In Belgium there are two types of high schools, both funded by the state. The first type is what we call community schools and in these schools you can ask to be taught any of the officially recognized religions. In Belgium we have six: Judaism, Catholicism, Protestantism, Islam, Anglicanism and Orthodoxy. Non-religious philosophical organizations are also recognized. These organizations are translated in a course called ‘moral instruction’ in schools. You can always refuse to follow one of these classes if it doesn’t fit your personal religion. At the moment we are in the process of acknowledging Buddhism as well. In the other type of schools there is only one religion taught. These are our “free schools”. So you have for example schools where everyone has Islam or Catholicism classes.
There are no general rules in Belgium (the subject of education is a regional subject), but there are certain rules about religion that are implemented in the Flemish community schools. From 2009, high school pupils and teachers are not allowed to wear religious symbols anymore. It started in Antwerp, where two schools banned the wearing a headscarf because the girls who didn’t want to wear it were pressured and bullied into wearing one by the other students. This triggered protests and as a reaction all religious symbols were banned in all state schools. This includes headscarves, necklaces with a Catholic cross, a Jewish hat, … So neither teacher, cleaners, lunch ladies or students are allowed to wear them. Also in the Francophone community most schools don’t permit the headscarf.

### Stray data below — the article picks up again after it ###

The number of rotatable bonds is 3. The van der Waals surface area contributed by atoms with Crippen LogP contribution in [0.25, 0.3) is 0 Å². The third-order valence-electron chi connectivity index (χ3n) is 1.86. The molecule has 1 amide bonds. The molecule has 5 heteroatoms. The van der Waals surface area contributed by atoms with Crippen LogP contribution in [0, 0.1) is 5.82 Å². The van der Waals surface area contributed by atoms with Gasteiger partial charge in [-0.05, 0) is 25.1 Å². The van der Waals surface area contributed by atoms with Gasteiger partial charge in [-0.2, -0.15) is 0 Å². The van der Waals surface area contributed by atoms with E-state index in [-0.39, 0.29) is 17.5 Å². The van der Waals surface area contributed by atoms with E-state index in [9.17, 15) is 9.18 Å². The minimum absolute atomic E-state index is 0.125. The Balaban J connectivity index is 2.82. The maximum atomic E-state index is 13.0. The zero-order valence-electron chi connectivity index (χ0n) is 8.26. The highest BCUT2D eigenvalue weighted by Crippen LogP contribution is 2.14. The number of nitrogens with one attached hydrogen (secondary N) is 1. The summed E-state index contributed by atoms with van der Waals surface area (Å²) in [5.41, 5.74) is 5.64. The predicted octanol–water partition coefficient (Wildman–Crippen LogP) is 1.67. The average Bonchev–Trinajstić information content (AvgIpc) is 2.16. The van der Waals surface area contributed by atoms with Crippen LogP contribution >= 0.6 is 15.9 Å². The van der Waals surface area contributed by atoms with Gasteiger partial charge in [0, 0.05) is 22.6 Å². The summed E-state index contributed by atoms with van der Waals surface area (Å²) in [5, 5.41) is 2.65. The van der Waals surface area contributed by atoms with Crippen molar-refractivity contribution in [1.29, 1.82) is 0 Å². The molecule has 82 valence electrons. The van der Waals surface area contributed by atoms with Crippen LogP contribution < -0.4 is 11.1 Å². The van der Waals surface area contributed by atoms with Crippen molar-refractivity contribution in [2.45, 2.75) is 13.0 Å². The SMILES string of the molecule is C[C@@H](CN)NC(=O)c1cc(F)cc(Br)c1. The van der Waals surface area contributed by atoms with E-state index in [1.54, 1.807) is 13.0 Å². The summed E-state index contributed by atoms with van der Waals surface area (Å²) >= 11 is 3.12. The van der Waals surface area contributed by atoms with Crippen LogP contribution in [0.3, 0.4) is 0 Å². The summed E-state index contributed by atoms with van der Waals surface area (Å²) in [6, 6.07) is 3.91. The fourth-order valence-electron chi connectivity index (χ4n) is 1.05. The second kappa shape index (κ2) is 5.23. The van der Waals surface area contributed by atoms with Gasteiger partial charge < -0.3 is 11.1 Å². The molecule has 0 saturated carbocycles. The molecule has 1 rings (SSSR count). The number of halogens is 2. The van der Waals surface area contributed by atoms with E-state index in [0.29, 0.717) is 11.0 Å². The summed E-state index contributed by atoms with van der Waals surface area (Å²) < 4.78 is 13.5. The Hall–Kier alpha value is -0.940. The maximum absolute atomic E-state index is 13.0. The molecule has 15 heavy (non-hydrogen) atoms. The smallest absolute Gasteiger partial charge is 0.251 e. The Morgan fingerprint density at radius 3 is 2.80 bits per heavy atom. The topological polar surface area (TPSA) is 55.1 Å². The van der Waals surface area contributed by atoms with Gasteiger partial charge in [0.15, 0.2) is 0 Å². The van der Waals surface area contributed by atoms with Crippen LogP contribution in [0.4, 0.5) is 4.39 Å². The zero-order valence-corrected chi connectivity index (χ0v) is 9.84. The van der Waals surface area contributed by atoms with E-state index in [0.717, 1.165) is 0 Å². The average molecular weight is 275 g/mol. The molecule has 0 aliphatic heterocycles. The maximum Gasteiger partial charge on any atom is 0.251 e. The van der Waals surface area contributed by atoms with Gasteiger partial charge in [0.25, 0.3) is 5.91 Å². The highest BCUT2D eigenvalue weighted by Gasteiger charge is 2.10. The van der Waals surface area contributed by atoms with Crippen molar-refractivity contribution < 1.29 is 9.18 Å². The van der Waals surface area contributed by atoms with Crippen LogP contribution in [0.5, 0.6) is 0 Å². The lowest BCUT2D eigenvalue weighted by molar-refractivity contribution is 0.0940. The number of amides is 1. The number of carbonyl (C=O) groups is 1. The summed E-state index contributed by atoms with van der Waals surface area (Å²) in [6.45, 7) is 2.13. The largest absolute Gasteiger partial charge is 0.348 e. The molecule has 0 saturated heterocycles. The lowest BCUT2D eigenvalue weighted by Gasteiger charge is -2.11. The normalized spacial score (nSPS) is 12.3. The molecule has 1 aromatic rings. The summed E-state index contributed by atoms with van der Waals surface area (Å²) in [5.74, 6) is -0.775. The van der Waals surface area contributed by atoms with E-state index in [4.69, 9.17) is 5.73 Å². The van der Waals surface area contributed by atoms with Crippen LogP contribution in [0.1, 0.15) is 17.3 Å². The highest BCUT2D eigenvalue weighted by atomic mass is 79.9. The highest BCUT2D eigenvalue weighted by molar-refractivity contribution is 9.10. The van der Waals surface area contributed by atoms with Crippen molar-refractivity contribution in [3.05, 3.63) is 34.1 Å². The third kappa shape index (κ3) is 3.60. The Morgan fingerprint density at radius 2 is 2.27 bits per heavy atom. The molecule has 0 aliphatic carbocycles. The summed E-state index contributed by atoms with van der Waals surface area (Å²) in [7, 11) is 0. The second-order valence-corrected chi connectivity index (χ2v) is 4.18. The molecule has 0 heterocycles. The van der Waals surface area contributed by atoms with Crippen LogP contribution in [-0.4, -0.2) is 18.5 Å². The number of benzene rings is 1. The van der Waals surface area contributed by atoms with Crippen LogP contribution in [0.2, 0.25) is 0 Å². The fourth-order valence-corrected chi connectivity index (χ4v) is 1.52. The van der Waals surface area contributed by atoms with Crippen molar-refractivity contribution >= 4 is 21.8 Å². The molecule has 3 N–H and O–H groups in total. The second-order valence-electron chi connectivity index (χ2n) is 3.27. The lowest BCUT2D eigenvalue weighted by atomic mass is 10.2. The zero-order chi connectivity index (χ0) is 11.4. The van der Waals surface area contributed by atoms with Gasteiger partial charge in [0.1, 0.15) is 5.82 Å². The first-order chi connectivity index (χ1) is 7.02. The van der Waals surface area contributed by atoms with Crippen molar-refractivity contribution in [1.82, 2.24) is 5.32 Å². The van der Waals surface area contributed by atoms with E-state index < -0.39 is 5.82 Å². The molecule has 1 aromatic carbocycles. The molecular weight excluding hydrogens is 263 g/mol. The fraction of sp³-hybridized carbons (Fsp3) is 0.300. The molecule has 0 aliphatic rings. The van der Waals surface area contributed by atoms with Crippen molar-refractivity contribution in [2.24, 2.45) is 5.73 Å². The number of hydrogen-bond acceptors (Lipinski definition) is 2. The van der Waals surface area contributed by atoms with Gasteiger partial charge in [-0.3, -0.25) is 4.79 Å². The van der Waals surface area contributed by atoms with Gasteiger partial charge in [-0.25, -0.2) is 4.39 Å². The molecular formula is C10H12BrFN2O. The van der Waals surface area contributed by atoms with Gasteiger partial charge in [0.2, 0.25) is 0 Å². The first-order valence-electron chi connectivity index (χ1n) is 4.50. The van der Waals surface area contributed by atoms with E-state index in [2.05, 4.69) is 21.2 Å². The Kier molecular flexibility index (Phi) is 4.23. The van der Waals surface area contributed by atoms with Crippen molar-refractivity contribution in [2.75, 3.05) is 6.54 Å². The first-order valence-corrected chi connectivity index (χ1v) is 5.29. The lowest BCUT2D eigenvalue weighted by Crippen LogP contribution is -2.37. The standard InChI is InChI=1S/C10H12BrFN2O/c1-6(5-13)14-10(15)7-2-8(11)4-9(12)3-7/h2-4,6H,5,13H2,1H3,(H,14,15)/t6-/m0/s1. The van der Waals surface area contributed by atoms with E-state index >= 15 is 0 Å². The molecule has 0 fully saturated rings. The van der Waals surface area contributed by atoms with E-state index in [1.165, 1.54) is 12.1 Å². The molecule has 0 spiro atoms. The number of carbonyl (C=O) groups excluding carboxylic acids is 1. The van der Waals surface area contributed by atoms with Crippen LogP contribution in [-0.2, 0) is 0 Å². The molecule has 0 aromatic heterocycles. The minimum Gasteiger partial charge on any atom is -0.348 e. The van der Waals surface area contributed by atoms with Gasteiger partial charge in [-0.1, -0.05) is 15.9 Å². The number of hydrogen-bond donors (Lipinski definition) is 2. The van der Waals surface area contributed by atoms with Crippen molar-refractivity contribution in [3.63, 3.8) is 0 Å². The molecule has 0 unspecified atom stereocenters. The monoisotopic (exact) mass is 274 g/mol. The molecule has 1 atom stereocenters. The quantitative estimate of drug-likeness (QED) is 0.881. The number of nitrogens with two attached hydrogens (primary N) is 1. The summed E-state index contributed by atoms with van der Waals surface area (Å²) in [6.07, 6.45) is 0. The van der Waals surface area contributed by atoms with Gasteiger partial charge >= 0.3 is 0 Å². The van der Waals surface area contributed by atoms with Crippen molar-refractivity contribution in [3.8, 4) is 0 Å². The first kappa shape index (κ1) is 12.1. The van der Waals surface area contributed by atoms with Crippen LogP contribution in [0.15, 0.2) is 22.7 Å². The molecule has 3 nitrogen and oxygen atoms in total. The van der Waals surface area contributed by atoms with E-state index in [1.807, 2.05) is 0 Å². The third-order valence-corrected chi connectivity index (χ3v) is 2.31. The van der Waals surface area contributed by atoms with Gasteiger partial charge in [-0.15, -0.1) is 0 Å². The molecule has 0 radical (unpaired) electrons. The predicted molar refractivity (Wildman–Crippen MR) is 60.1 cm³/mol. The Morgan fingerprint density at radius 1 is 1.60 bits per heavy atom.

This is one example how religion can lead to bullying and how a country can react to it. Flanders followed France with this law, who implemented the same rule in 2003. Glover, Gough, Johnson and Cartwright (2000) identified religion as one of the four main reasons why pupils discriminate. They classified it under personal, together with race.
This way of thinking is the opposite of the idea of promoting tolerance and the recognition of a diversity of values, norms and beliefs. Something various scholars claim is very important in the pluralist, multicultural society we live in today. When thinking this way, religious symbols should not be forbidden, but pupils would need to learn about the diversity around them and learn to accept them. But in reality, in stead of acceptance you can find discrimination on diverse levels, going from the personal level to the institutional level.
Are there specific rules in The United States or Denmark about wearing headscarves or more in general about all religious symbols?
Glover, D., Gough, G., Johnson, M., & Cartwright, N. (2000). Bullying in 25 secondary schools: Incidence, impact and intervention. Educational Research,42(2), 141-156.
Mason, M. (2003). Religion and schools: A human rights‐based approach.British Journal of religious education, 25(2), 117-128.